Hi! My name is Lucy and I’m a rising junior studying Studio Arts (and possibly Anthropology) with a certificate in Asian Studies. I’m a first generation Chinese American and am really interested in the immigrant experience and how our identities shape our perceptions and realities in the world.
My project for this fellowship is called “Translations” and is a series of multimedia translations of my dad’s poetry from when he lived in China. In my creative process, I engage with barriers in language, generation, culture, and space, and explore topics of diaspora, physical environments and their connection to emotional reality, as well as cultural placement and validity. Through the project, there is a literal piecing together of family materials and knowledge that mimics the experience of growing up first-generation American, as detached and fragmentary comprehensions of generational and cultural past come to inform a present construction of self. This process also calls into question authenticity as it is a recreation of my dad’s art into my own, similar to how my cultural identity may feel like an appropriation of something more “authentic”. However, I also hope to to celebrate and honor the beauty of being in such a state of translation. Whether these works are read as being fully translated, in a state of translation, or even as untranslatable, I hope my project can show how meaning transforms across the many barriers people with immigrant backgrounds face, celebrate those who may feel in a state of translation, and inspire reflection and exchange on topics of immigrant identity. I find the creative process itself incredibly introspective and therapeutic as it involves retrieving, holding, contemplating, nurturing, transforming, and honoring aspects of myself and my family’s cultural and history.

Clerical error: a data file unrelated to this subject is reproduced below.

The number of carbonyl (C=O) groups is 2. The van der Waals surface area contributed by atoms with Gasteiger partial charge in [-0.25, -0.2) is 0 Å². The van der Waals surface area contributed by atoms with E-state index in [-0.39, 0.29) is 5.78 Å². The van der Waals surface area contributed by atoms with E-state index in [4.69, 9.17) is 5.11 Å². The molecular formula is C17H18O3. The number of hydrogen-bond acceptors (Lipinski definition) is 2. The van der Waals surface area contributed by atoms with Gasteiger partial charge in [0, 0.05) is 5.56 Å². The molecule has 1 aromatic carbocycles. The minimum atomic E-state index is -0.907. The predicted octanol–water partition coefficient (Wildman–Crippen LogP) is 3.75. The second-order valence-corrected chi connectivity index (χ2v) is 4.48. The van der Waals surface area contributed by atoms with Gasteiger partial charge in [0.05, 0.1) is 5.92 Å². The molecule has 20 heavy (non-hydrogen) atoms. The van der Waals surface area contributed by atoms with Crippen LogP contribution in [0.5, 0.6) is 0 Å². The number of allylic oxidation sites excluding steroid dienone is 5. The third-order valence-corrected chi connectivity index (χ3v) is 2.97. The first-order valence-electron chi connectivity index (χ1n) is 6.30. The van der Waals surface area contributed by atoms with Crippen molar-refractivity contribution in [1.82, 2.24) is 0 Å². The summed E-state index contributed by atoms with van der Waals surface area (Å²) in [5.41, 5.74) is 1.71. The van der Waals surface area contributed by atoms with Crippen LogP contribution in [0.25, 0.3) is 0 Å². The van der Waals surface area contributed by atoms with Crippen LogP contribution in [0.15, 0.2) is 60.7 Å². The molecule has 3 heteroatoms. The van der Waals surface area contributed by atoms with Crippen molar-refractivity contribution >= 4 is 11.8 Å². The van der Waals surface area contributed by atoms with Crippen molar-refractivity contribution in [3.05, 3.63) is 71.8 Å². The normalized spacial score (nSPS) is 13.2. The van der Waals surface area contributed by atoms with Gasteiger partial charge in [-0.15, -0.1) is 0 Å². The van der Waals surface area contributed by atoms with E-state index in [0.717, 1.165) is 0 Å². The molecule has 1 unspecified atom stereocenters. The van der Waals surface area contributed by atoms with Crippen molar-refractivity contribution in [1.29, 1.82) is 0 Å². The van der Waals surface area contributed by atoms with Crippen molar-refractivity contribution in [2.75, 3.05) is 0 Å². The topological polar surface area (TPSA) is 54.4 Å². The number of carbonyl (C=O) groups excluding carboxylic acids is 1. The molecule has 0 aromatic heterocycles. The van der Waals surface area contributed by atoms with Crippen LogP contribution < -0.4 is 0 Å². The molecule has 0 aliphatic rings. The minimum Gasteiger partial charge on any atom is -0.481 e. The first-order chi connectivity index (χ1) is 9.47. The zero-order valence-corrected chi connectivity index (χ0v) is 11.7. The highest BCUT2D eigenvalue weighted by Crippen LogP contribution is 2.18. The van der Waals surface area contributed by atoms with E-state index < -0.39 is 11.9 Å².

My mentor for this project is Melissa Catanese, who is a photography professor in the art department. I’ve always had an appreciation for photography, but have never had much hands-on experience. Taking Photo 1 with Melissa last year inspired me to explore the connection between image and narrative more, and I’m really excited to incorporate both found family photographs and some of my own images into this project!
In the future, I hope to continue working with art as a political medium. I’m really interested in social and cultural topics, and believe art has the ability to create meaningful dialogue and change. After finishing undergrad at Pitt, I hope to take a gap year or two to live in China and reconnect more with my roots, then attend grad school for art. As of now, I’m not super clear what my “dream job” is or if I even have one–I think I would enjoy jumping around and trying different careers and lifestyles, but in general I’d love to work in any creative space that can combine activism with art, and I’m so grateful to be able to participate in this fellowship since it is an opportunity to do just that!